Death: The Sustainable Options
So, you’re dead now.
You wanted to be remembered as the thoughtful progressive, eco-warrior, 100% vegan leather, Instagram model type you aspired to be rather than the shameful post-all-night-bender-kebab-eating FOMO-suffering paranoid type that you were.
You didn’t want to run the risk of awkwardly discovering there was an afterlife after all, and embarrassingly having to introduce yourself to everyone as the person whose cremated greenhouse emissions were responsible for killing the world’s last polar bear. Then there’s the added risk of bumping into the bear itself.
Further to that; you didn’t want to identify as one of those “mainstream” types in case you also had to face all your trendy friends’ post mortem.
So, you picked an environmentally friendly burial option.
Good for you! I see it’s working out nicely; you’ve got Wi-Fi, science blogs to read, plenty of historical figures to chat to and no polar bears present by your hand. Now, where did you put that never-ending packet of Tim Tams?
For the rest of us slowly expiring beings, can we borrow the menu you picked from?
Let’s see here, Option 1: is to let your body rot. In the absence of cheaper more sustainable alternatives to the classics we can still embrace our ancestor’s attitudes to death. Natural burials are still in the ground but there’s none of this “make her look peaceful with chemicals” or “make sure the other dead people know he’s wealthy by putting some of the help in there with him” phaff. Bodies are buried in a shroud of biodegradable material to allow the breakdown of tissue, then the nutrient rich fluid soaks into the soil and fertilises the surrounding wildlife.
Specific types of shrouds have been invented that are threaded with a breed of mushroom spores that thrive on decay, so as your body decomposes you feed the mushrooms and creates your own ecosystem in an accelerated process. You can have your own circle of life.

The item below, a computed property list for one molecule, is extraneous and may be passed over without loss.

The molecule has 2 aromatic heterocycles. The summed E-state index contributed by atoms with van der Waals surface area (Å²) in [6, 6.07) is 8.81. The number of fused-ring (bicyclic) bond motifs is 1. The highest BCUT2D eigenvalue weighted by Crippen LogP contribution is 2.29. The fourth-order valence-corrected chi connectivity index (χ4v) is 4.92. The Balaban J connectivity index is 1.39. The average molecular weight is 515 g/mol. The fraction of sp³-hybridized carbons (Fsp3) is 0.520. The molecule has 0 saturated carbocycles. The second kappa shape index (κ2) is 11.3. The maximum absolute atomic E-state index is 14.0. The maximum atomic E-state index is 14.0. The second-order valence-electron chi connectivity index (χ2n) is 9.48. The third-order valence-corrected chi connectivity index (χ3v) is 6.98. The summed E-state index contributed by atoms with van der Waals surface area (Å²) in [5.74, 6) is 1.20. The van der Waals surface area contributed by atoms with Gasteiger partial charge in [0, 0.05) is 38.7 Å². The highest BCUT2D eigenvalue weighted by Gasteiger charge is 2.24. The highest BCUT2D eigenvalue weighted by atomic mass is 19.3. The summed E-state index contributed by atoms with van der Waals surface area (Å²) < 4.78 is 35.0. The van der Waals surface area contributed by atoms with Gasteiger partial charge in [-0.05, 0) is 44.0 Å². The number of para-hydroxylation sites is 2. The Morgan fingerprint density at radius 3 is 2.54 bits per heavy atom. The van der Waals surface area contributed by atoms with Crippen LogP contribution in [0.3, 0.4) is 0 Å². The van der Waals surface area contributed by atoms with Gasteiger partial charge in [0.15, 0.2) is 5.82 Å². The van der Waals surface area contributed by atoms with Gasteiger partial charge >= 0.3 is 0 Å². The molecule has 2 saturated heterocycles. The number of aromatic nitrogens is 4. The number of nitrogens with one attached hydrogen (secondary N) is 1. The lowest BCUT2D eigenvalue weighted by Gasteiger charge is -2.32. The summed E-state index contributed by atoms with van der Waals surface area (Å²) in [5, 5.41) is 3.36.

Option 2: a new process gaining support that is a more environmentally sound alternative to cremation: resomation. It uses heated water and potassium hydroxide to liquefy your body into sterile nutrient soup that can safely be put back into the ecosystem, but leaves the bones, fillings and any implants untouched. This option lets you grind your bones down, so you can keep gathering dust in your mum’s place.
Option 3: If you’re really into the idea of giving yourself back to the natural cycles, or if your mum won’t stand for your army of dust-bunnies, you can go a step further. As a compliment to Option 2, a company in Georgia turns bone dust and concrete into Eternal Reefs that are placed in ocean reef restoration projects. Imagine front row seats to watch Finding Nemo at IMAX on repeat for the rest of eternity.
Option 4: There must be something about marine life that makes people think of dead things, because a marine biologist in Sweden invented Promession as another (really cool) technique for eco-burial. It’s essentially freeze-drying a body in liquid nitrogen, breaking the brittle body apart until all the water is evaporated in a special vacuum chamber, and then putting the powdered remains in a shallow grave where they become compost.
With all these great ideas to help the environment our existence has largely detracted from, it’s any wonder people are still throwing hundreds of thousands of dollars at cryonics, mummification and space ejections. Would you rather the entire universe thinks of you as rich space trash, or help give life to a rain forest? (Keep in mind that I am not asking if space is cool – it’s the best – I’m asking if you are cool).